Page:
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The difference between medical malpractice and negligence

On Behalf of | Apr 12, 2022 | Medical Malpractice

Medical malpractice and medical negligence are two terms that are often confused. Many people in Massachusetts use these labels interchangeably, but they actually mean different things. Learning about the difference between medical malpractice and medical negligence can help you determine which term applies to your situation.

What is medical malpractice in Massachusetts?

Medical malpractice is an action taken or not taken by a health care provider that results in injury to a patient. The medical professional knows that their actions are risky, but they proceed anyway. To prove malpractice, the plaintiff must show that the defendant deviated from the accepted standard of care and that this deviation resulted in injury.

What is medical negligence?

Medical negligence is defined as a failure to provide proper medical care that results in injury or death. Unlike in medical malpractice, the health care provider doesn’t know that their actions could have negative consequences. For example, a surgeon can accidentally puncture an organ during an operation or give the wrong dose of anesthesia.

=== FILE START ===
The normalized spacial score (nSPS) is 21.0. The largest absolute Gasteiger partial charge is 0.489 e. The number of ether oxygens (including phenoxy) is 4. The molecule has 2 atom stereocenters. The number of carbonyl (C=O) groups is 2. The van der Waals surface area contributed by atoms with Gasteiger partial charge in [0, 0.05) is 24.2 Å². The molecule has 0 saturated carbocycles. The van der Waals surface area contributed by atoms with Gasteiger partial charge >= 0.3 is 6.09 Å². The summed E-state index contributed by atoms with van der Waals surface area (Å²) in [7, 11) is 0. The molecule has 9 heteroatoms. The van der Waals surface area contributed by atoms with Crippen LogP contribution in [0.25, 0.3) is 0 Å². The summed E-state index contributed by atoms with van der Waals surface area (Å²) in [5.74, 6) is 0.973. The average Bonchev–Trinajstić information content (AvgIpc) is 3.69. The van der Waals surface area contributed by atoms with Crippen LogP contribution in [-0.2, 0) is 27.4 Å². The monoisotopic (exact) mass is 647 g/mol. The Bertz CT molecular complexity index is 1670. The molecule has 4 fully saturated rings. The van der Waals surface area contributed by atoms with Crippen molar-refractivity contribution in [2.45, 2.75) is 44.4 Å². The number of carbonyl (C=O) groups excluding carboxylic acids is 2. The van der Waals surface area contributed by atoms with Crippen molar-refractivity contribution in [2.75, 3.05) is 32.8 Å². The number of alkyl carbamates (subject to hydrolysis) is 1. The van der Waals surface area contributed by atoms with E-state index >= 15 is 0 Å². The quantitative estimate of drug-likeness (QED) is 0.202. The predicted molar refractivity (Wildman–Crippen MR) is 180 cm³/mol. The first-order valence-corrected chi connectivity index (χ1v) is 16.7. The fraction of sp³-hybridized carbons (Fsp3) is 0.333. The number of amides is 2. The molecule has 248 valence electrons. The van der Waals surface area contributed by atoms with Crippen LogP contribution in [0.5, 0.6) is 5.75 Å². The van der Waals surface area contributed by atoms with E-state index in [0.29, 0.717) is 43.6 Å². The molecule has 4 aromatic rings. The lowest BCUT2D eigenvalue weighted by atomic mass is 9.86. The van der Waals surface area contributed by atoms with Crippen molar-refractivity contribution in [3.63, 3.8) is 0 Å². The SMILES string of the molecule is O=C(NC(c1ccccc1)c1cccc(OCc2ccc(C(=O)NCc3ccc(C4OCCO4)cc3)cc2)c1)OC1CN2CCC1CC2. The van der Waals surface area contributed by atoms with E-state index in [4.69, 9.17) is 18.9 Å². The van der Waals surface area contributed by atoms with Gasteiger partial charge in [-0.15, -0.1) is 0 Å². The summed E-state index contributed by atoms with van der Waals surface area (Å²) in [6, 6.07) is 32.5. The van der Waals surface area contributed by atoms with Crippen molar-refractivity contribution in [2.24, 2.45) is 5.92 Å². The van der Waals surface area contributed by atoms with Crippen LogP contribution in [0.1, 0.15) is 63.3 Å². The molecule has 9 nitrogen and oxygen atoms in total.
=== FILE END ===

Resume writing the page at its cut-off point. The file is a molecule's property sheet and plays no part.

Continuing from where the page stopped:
The difference

The main difference between the two is the element of intent. In medical malpractice cases, you must prove that the medical professional failed to follow the proper standard of care required of them when administering treatment. Their intention doesn’t have to be malicious. Simply showing that another doctor or nurse would have taken alternative measures to address the issue can suffice.

On the other hand, medical negligence is a mistake that leads to unintended harm. However, you should show evidence that if the medical professional used the degree of care that a prudent and careful provider would have used under similar circumstances, that harm wouldn’t have occurred.

Regardless of whether your injury resulted from medical malpractice or negligence, you deserve to receive compensation to cover your medical bills, lost wages, and pain and suffering while correcting that health care professional’s mistake. Your doctor or nurse owes you a standard duty of care; therefore, you shouldn’t be in a worse situation after getting help in any health care facility in Massachusetts. If you are a victim, you must file a suit within three years of discovering your injuries in order to have a claim.